Results for 'neuroatypical'

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  1. Moral Appraisal for Everyone: Neurodiversity, Epistemic Limitations, and Responding to the Right Reasons.Claire Field - 2021 - Ethical Theory and Moral Practice 24 (3):733-752.
    De Re Significance accounts of moral appraisal consider an agent’s responsiveness to a particular kind of reason, normative moral reasons de re, to be of central significance for moral appraisal. Here, I argue that such accounts find it difficult to accommodate some neuroatypical agents. I offer an alternative account of how an agent’s responsiveness to normative moral reasons affects moral appraisal – the Reasonable Expectations Account. According to this account, what is significant for appraisal is not the content of (...)
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  2. The Therapeutic Role of Monastic Paideia for ASD Individuals: The Case of Hildegard of Bingen and her Lingua Ignota.Janko Nešić, Vanja Subotić & Petar Nurkić - manuscript
    The aim of this paper is to discuss monastic paideia in the context of providing shelter for ASD individuals in the High Middle Ages. Firstly, we will canvas the historical and conceptual shift from Ancient Greek paideitic ideas to their Christian counterparts. Then, by drawing on the recent literature in the history of medicine that traces the signs and symptoms of autism spectrum disorder (ASD) in Hildegard of Bingen, a German abbess in the 12th century, we will turn to her (...)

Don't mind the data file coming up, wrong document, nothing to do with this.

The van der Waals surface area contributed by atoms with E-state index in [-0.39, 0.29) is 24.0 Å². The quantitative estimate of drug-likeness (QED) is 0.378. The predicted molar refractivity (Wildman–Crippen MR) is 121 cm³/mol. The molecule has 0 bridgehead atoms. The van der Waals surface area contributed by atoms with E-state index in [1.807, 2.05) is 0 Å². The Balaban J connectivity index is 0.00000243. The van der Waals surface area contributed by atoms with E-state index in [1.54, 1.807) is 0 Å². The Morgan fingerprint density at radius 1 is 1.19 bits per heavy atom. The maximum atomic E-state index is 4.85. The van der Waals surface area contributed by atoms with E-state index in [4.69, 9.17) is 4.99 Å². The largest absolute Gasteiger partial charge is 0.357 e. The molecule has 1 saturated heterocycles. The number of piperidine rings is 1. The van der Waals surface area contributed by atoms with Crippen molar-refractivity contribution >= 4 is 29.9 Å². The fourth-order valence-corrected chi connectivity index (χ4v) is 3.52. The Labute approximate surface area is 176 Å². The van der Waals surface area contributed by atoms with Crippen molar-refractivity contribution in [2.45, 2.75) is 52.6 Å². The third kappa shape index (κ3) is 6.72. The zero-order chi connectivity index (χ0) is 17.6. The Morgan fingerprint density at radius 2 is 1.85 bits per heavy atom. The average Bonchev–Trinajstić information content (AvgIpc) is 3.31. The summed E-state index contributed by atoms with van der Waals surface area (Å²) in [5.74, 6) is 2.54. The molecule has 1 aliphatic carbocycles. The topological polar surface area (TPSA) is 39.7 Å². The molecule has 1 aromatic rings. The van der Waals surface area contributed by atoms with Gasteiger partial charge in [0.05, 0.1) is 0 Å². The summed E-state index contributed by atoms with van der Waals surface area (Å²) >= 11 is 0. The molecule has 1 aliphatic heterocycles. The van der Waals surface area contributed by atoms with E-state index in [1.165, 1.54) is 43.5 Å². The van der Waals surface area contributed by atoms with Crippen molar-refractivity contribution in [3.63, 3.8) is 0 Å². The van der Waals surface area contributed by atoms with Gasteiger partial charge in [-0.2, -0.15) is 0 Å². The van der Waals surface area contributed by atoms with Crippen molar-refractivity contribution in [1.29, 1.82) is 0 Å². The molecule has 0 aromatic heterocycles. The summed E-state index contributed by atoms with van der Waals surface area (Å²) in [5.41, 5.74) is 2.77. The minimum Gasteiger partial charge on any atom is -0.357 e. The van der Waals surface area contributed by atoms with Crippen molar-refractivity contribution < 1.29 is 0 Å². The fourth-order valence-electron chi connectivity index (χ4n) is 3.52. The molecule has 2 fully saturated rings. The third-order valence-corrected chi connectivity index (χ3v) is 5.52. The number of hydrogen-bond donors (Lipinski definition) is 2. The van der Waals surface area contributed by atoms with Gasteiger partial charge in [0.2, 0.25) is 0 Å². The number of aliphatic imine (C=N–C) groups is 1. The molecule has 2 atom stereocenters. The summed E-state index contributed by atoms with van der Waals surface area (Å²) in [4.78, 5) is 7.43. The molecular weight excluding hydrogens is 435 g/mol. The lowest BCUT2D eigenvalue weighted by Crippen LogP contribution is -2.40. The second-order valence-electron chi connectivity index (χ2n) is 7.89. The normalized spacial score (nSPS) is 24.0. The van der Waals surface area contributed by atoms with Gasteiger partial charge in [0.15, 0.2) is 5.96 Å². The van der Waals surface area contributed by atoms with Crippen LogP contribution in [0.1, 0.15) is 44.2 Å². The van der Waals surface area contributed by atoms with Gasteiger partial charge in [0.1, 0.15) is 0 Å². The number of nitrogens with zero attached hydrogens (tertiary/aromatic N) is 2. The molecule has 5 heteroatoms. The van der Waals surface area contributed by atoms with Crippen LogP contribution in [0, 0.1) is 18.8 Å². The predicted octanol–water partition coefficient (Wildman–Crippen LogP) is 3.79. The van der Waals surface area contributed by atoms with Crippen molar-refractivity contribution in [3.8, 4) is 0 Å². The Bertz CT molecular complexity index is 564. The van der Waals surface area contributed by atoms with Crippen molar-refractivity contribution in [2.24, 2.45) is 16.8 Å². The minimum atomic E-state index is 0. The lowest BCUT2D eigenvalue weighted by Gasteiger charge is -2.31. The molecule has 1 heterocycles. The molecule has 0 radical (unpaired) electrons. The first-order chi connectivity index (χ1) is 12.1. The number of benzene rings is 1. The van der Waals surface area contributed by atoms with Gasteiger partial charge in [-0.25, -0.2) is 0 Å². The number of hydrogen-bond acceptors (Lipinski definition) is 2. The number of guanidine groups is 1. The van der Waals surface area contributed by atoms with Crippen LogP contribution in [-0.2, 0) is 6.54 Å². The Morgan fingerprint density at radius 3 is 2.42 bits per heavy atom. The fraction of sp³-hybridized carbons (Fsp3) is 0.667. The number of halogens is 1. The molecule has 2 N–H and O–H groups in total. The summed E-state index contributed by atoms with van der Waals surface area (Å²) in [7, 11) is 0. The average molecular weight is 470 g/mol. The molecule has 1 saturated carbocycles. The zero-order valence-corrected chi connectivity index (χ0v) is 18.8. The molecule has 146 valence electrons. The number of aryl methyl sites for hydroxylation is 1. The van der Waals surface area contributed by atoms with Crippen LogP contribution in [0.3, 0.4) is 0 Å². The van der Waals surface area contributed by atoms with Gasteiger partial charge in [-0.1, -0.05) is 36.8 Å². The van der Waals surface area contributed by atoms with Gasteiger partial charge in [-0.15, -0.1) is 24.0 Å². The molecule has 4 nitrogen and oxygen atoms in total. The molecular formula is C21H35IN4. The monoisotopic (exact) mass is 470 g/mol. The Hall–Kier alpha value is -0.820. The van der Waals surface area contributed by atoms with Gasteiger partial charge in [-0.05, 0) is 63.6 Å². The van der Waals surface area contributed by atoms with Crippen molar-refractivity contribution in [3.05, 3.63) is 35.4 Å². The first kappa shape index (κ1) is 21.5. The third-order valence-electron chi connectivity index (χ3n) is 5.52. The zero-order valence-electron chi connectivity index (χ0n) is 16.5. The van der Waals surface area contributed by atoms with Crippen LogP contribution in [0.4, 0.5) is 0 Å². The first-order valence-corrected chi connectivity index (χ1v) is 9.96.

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  3. At least you tried: The value of De Dicto concern to do the right thing.Claire Field - 2022 - Philosophical Studies 179 (9):2707-2730.
    I argue that there are some situations in which it is praiseworthy to be motivated only by moral rightness de dicto, even if this results in wrongdoing. I consider a set of cases that are challenging for views that dispute this, prioritising concern for what is morally important in moral evaluation. In these cases, the agent is not concerned about what is morally important, does the wrong thing, but nevertheless seems praiseworthy rather than blameworthy. I argue that the views under (...)
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    Nonhuman Animals Are Morally Responsible.Asia Ferrin - 2019 - American Philosophical Quarterly 56 (2):135-154.
    Animals are often presumed to lack moral agency insofar as they lack the capacities for reflection or the ability to understand their motivating reasons for acting. In this paper, I argue that animals are in some cases morally responsible. First, I outline conditions of moral action, drawing from a quality of will account of moral responsibility. Second, I review recent empirical research on the capacities needed for moral action in humans and show that animals also have such capacities. I conclude (...)
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